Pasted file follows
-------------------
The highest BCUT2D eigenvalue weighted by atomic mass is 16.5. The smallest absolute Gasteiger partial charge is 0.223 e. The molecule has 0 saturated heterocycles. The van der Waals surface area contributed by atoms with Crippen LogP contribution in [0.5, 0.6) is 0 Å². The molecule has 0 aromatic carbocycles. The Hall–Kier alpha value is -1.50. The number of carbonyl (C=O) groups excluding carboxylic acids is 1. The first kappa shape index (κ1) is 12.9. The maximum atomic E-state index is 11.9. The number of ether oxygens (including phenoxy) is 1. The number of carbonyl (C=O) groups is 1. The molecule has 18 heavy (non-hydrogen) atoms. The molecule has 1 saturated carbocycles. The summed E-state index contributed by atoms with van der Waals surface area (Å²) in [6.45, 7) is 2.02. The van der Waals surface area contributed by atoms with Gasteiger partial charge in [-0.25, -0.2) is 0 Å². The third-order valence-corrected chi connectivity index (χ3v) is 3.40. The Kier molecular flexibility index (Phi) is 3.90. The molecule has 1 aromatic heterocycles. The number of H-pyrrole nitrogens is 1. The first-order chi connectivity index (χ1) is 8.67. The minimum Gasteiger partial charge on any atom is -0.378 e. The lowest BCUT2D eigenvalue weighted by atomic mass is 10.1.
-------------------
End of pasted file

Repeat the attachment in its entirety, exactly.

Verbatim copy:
The highest BCUT2D eigenvalue weighted by atomic mass is 16.5. The smallest absolute Gasteiger partial charge is 0.223 e. The molecule has 0 saturated heterocycles. The van der Waals surface area contributed by atoms with Crippen LogP contribution in [0.5, 0.6) is 0 Å². The molecule has 0 aromatic carbocycles. The Hall–Kier alpha value is -1.50. The number of carbonyl (C=O) groups excluding carboxylic acids is 1. The first kappa shape index (κ1) is 12.9. The maximum atomic E-state index is 11.9. The number of ether oxygens (including phenoxy) is 1. The number of carbonyl (C=O) groups is 1. The molecule has 18 heavy (non-hydrogen) atoms. The molecule has 1 saturated carbocycles. The summed E-state index contributed by atoms with van der Waals surface area (Å²) in [6.45, 7) is 2.02. The van der Waals surface area contributed by atoms with Gasteiger partial charge in [-0.25, -0.2) is 0 Å². The third-order valence-corrected chi connectivity index (χ3v) is 3.40. The Kier molecular flexibility index (Phi) is 3.90. The molecule has 1 aromatic heterocycles. The number of H-pyrrole nitrogens is 1. The first-order chi connectivity index (χ1) is 8.67. The minimum Gasteiger partial charge on any atom is -0.378 e. The lowest BCUT2D eigenvalue weighted by atomic mass is 10.1.